The fall in global commodity prices since 2014 has negatively impacted many resource-exporting economies in Africa, with implications for the China-Africa relationship. Since 2014, total volumes of China-Africa trade have declined steeply. African exports to China fell dramatically between 2014-2015, and while Chinese exports to Africa continued to rise in 2015, this trend appears to have also reversed: our most recent year of data shows that African imports of Chinese goods have also fallen.
This may indicate the effects of low commodity values, as well as the problems of exchange rate crises in many large economies in Africa, which have impacted economic demand and buying power for Chinese goods. Interestingly, this trend appears to have also affected the market for Chinese contractors. Our new 2016 data for labor and contract revenues (below) illustrates what appears to be a downturn in African construction markets, with consequences for Chinese SOEs and private contractors on the continent.
Correlating to the decline in contractor revenues, we also see a similar decrease in the numbers of Chinese workers in Africa in 2016. Data for this also comes from official governmental reports—which encompass only the Chinese workers who arrive in Africa for specific projects, and do not give figures for traders, private entrepreneurs and small investors who come to African countries independently. At the end of 2016, there were over 227,000 Chinese workers in Africa, according to official sources -- with Algeria hosting 40% of all Chinese workers, close to 100,000. This is a steep decline from 2015—within a year, 36,000 Chinese workers left the continent. As contract revenues decline, it is not unexpected that employment opportunities for Chinese workers overseas are also tighter.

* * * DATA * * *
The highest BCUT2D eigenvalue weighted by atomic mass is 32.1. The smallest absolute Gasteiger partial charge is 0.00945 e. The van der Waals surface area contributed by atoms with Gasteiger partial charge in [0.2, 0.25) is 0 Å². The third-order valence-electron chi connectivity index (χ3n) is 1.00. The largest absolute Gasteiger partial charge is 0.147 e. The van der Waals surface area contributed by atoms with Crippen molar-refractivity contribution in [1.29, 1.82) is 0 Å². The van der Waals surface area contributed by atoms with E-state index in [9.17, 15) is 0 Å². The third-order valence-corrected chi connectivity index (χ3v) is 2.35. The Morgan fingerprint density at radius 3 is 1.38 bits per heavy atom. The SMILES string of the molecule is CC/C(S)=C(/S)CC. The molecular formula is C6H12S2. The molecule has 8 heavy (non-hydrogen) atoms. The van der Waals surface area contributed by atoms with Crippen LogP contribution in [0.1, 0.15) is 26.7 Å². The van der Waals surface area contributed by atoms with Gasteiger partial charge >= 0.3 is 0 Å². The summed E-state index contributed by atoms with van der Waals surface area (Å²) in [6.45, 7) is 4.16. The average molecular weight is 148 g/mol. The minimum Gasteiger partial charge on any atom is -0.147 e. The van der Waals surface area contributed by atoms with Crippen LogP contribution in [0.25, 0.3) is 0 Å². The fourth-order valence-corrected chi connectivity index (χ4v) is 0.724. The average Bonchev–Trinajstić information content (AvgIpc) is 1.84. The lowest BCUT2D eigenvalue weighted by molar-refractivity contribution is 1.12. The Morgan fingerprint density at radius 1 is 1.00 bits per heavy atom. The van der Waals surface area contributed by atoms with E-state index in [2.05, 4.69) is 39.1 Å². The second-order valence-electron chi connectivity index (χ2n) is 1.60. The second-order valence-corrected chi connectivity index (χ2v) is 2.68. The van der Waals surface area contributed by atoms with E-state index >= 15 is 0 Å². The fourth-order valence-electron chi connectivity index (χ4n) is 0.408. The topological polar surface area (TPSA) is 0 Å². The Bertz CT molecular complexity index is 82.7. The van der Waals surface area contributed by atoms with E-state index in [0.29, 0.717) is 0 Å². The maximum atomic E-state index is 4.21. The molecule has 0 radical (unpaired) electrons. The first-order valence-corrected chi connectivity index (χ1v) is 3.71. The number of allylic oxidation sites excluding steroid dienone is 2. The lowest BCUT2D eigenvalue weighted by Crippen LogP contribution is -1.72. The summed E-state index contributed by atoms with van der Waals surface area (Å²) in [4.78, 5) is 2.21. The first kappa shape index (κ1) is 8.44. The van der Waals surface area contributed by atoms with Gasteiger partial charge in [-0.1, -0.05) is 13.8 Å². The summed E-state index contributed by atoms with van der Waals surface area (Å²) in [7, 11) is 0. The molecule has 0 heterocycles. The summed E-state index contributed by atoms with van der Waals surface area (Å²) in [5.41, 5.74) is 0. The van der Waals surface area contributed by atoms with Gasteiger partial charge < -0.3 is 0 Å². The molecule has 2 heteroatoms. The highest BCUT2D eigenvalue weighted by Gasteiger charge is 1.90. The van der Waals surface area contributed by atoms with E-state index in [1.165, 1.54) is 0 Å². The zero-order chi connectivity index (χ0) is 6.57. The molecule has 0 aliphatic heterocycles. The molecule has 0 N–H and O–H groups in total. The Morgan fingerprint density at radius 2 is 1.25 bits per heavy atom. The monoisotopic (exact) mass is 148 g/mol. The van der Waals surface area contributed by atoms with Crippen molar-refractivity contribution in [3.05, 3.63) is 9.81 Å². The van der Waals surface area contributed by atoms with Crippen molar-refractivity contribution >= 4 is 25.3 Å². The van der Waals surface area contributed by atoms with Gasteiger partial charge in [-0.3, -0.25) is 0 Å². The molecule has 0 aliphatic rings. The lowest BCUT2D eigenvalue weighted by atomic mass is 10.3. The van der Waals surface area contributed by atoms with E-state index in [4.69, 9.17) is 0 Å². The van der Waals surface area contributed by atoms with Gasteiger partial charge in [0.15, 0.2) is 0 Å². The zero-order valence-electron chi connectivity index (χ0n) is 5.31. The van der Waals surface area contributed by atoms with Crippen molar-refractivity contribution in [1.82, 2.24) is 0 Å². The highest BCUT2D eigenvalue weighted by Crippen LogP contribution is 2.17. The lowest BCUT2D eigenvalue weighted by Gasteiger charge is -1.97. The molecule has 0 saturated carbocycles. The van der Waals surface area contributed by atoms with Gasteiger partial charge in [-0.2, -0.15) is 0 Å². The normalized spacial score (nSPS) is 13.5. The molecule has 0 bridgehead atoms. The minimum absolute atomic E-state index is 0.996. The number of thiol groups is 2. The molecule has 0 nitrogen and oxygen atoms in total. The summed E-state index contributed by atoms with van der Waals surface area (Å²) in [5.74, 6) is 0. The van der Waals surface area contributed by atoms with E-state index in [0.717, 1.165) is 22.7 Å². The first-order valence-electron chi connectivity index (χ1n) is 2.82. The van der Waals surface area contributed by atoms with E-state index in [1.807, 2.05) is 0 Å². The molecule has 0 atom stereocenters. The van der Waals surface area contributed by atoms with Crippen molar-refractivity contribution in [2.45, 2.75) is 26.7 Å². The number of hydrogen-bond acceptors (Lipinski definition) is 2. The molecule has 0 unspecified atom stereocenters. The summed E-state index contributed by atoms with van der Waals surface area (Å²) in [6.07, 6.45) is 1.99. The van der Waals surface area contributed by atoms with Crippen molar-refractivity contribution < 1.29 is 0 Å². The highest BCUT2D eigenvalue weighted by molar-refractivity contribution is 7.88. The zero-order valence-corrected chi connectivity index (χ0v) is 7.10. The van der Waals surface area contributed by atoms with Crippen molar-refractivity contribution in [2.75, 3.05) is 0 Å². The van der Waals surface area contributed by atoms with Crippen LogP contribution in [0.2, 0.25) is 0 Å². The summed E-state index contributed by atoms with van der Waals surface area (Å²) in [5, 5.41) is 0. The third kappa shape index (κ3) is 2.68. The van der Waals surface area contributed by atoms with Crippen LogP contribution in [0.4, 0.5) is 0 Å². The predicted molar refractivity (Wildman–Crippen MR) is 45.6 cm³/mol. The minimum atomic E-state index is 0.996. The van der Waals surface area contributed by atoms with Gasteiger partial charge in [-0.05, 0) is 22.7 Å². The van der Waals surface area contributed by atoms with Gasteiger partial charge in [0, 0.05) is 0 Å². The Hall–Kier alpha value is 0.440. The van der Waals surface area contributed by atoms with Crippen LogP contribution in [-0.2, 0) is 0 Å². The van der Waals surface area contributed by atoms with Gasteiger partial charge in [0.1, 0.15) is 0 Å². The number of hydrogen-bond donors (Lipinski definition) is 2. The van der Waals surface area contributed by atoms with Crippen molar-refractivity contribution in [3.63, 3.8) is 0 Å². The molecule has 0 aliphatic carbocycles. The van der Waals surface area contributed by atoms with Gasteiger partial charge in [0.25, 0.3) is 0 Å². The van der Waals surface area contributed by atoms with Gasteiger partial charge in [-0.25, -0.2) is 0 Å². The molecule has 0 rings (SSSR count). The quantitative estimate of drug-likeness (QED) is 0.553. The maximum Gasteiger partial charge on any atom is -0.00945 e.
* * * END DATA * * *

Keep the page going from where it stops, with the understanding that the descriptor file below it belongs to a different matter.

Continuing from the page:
Though falling numbers of Chinese labourers can also be accounted in completion of large projects, or wider trends of labor force localisation, it is clear in the shifting economic relationship between China and African economies, that Chinese firms and economic actors are also feeling the effects of Africa’s economic downturn.